My hope is that you’ve garnished something that interests you from this blip on Valentines’ Day. I’ll wrap things up with a holiday quote “He called me smarty-pants, and I think I’m in love.” – Author known:)

Spiritual Living, Christian Faith CBN

The Largest Christmas Project on the Globe!

Imagine, due to a life of poverty, that your child has never received a gift of any kind, not from you, your family, or from anyone.  Now imagine your child’s face when a shoe box full of gifts is handed to him or her free of charge.  Who would do such a selfless act?  The answer is a volunteer for Operation Christmas Child.  A branch of the international Christian relief organization Samaritan’s Purse, Operation Christmas Child is the world’s largest Christmas project.

Operation Christmas Child became a part of Samaritan’s Purse in 1993 when Dave Cooke from Wales handed the project to the organization.  Samaritan’s Purse is based out of Boone, North Carolina and, although founded in 1970 by Dr. Bob Pierce, the current president is Franklin Graham.  The group’s purpose is, “to provide immediate, no-red-tape response to the physical and spiritual needs of individuals in crisis situations – especially in locations where few others are working.”  According to its mission statement, the organization has helped meet the needs of people who are victims of war, poverty, natural disasters, disease and famine with the purpose of sharing God’s love through His Son, Jesus Christ.

Fourteen countries take part in the giving of shoe boxes:  the United States, Canada, Australia, Austria, Belgium, Germany, Hong Kong, Finland, Ireland, the Netherlands, Spain, Switzerland, the United Kingdom and New Zealand. Approximately 8 million suffering children in more than 100 countries on six continents will receive these gift boxes.  The recipients include children in Sudan, Russia, China and other war-torn and poverty-stricken countries.  Several shoe box gifts have also been distributed in North America to Native American and Appalachian children.  One such distribution took place in the Alaskan town of Hooper Bay.  In August of 2006, the community was devastated by fire, and Samaritan’s Purse helped rebuild the town and handed out shoe boxes to those who lost everything.   OCC has donated a total of 88,666 shoe boxes to need children living in the United States, but its focus is international missions.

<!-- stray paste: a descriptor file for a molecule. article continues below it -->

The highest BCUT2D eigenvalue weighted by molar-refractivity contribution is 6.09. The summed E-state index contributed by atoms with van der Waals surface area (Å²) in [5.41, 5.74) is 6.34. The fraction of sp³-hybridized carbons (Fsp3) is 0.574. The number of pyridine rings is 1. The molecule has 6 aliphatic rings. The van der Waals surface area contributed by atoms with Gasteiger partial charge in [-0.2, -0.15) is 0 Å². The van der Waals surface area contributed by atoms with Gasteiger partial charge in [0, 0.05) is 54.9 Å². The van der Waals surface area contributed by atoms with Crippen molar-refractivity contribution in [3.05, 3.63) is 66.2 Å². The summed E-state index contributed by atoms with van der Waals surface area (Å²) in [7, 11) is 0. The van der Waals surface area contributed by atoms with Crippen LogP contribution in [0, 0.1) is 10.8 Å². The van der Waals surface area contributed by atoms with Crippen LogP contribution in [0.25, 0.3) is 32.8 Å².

Empty  shoe boxes are packed year-round by compassionate individuals, families, schools, churches, civic clubs and other organizations in all 50 states and 14 countries.   Even U.S. Presidents Ronald Reagan, George Bush, Bill Clinton and George W. Bush have all packed an Operation Christmas Child shoe box with gifts for needy children.

Each OCC brochure includes shoe box labels, and donors can choose if they would like the box to be sent to boy or girl. Then they are to select the age of the recipient.  The ages range from 2-14 years old.   Also included in the brochure is a list of suggested gifts.  Some of the items include school supplies, candy, hygiene items, family photos, notes of encouragement and yes, even shoes.  Some of the volunteers’ favorite items include the following:  dolls, small cars, washcloths and games.

After the boxes are brought from local drop off points, they are inspected at six warehouses across the United States.  Next, they are shipped by cargo planes, trucks or sea containers to a variety of destinations.  In the remote location of Zimbabwe, one local form of transportation has been used – elephants.  Other colorful modes of transportation have included camels and dog sleds.  By using “EZ Give,” the online giving option on the Samaritan’s Purse Web site, donors can follow their box to the destination country where the boxes are hand-delivered by church leaders in that particular country.